Because the milk produced on U.S. dairy farms often is used as an ingredient and goes through pasteurization and other treatments, the impact of any intentional adulteration is lessens, the organization said in its comments.
They also commented that farmers take many steps to make sure their cattle are protected from certain diseases and that limits the potential for further problems.
"We would encourage FDA to adopt an approach whereby dairy farms would have a food defense plan (a list of risk-based best management practices) that is implemented only when a credible threat of intentional adulteration against the milk supply is identified," Briczinski wrote.
In her comments, she added that raw milk destined for direct consumption by consumers, and which will not be pasteurized, should not be included in any FSMA exemption.
National Milk further cautioned that if FDA were to require farms to comply with specific aspects of food defense regulations, those requirements should be developed with input from federal and state stakeholders and the dairy industry, through the National Conference on Interstate Milk Shipments (NCIMS).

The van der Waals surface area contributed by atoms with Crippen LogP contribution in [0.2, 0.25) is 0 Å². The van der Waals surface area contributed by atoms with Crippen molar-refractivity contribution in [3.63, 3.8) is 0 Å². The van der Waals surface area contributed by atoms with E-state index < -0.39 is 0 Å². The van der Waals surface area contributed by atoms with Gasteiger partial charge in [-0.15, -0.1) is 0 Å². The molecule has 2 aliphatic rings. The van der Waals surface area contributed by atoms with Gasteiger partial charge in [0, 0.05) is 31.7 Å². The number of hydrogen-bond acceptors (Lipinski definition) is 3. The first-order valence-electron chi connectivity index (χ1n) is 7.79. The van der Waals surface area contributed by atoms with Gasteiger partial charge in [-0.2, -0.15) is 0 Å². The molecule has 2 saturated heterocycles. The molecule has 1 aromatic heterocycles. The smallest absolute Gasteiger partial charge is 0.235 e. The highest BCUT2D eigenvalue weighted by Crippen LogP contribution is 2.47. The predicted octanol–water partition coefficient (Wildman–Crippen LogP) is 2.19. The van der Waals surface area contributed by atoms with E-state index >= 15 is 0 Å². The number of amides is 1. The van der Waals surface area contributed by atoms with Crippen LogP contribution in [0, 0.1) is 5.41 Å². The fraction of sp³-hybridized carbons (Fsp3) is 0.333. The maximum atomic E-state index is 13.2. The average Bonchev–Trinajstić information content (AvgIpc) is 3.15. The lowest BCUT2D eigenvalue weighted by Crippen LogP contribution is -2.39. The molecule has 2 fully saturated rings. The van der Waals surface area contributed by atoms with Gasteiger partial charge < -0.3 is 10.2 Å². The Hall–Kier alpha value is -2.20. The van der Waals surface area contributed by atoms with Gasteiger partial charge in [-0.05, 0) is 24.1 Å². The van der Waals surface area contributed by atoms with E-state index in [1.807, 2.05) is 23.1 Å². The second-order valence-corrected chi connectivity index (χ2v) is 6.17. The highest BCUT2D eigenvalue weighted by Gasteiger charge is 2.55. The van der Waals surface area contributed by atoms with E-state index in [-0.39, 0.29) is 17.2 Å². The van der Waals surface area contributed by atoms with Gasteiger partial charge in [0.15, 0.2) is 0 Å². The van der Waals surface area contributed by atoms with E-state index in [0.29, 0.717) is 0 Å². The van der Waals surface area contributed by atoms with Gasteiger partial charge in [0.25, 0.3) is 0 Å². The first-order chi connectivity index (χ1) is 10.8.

The NCIMS is the group that advises the FDA on milk safety and inspection issues.
Though they are sometimes at odds over other issues, NMPF was in agreement with the International Dairy Foods Association (IDFA) on the rule that would affect dairy processing plants with regard to intentional adulteration. The extensive comments from both groups expressed concerns with the proposed rule and asked FDA to "fundamentally reconsider its proposed approach."
Their comments expressed concern with the direction of FDA's proposal, and asked the agency to "fundamentally reconsider its proposed approach." Like dairy farms, dairy processing facilities have worked with FDA to take an active approach in applying food defense concepts to their manufacturing operations, the two groups said.